Bodybuilding is much more than just working out. While you might picture women bodybuilders with huge muscles and bulging veins, this is only one form of female bodybuilding. The bikini, figure and fitness categories all prioritize body shape, definition and aesthetics over muscle mass. Quit lifting pink dumbbells and spending hour-long sessions on the stepper. Start pumping iron, grunting while you grind out tough reps, and tame the bodybuilding beast.
If you're new to the gym, you probably don't have a set training routine yet, but if you want to succeed in bodybuilding, then planning your training is critical. Beginners should start with a full-body routine, training every major muscle group three times per week, writes trainer Cassandra Forsythe in "The New Rules of Lifting for Women." Full-body workouts burn the most calories and hit more muscle fibers. Further down the line, however, you might wish to progress to a split workout where you train different muscles each session, as this allows you to dedicate more time to individual areas. Cover model and former Ms. Fitness world champion, Vanda Hadarean, recommends training your chest and biceps on Monday, legs on Wednesday and shoulders on Friday. Also add in back, triceps and core work on the days in between.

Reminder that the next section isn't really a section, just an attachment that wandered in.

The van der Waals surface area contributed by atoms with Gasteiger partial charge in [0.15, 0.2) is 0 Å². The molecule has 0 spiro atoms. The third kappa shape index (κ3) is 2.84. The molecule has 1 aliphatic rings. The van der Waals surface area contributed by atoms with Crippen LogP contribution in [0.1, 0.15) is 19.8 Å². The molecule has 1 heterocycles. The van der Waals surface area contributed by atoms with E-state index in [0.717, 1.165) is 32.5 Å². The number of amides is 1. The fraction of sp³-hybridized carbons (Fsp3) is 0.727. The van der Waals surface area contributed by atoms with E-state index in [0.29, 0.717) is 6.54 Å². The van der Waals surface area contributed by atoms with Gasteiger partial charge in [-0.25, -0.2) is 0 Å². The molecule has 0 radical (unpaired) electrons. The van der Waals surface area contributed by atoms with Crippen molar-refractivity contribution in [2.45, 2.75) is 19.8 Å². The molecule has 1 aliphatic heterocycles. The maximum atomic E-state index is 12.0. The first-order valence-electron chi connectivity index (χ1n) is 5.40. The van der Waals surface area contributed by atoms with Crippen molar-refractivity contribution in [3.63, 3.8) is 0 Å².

Forget isolating each muscle group with hundreds of exercises. Performing multiple exercises for each body part is very 1980's, so don't let your training get stuck in the dark ages either. Choose bang-for-your buck exercises, advises strength coach Nia Shanks. Compound exercises such as squats, deadlifts, bench presses, rows, dips and lunges work more muscle fibers and stimulate more growth than leg extensions and pec flyes.
Don't get sucked too far into the black hole that is cardiovascular training. Cardio definitely is important, but there is such a thing as too much. Aerobic training raises levels of the stress hormone cortisol and can prevent muscle gain, claims Charles Poliquin, owner of the Poliquin Performance Center. Stick to one or two light sessions per week during the off-season. Then increase to four sessions -- two low-intensity steady state and two high-intensity interval sessions, when you're stripping fat for a contest.
Diet is just as essential as working out in bodybuilding. Base your diet around nutrient-dense whole-foods such as meat, fish, dairy products, fruits, vegetables, whole-grains and nuts and adjust your calorie intake according to your goals. Aim to increase the weights you're lifting or the number of sets and repetitions in each workout. You're not competing in weightlifting, but getting stronger will help you get bigger and ramp up your metabolism to burn more fat.
- Shape: True Life: I’m a Female Bodybuilder
- "The New Rules of Lifting for Women: Lift Like a Man, Look Like a Goddess": Lou Schuler and Cassandra Forsythe: December 2008
- Oxygen Magazine: Vanda Hadarean — October 2009
- Nia Shanks: 30 Rules to Lift Like a Girl & Look Absolutely Awesome
Mike Samuels started writing for his own fitness website and local publications in 2008. He graduated from Peter Symonds College in the UK with A Levels in law, business and sports science, and is a fully qualified personal trainer, sports massage therapist and corrective exercise specialist with accreditations from Premier Global International.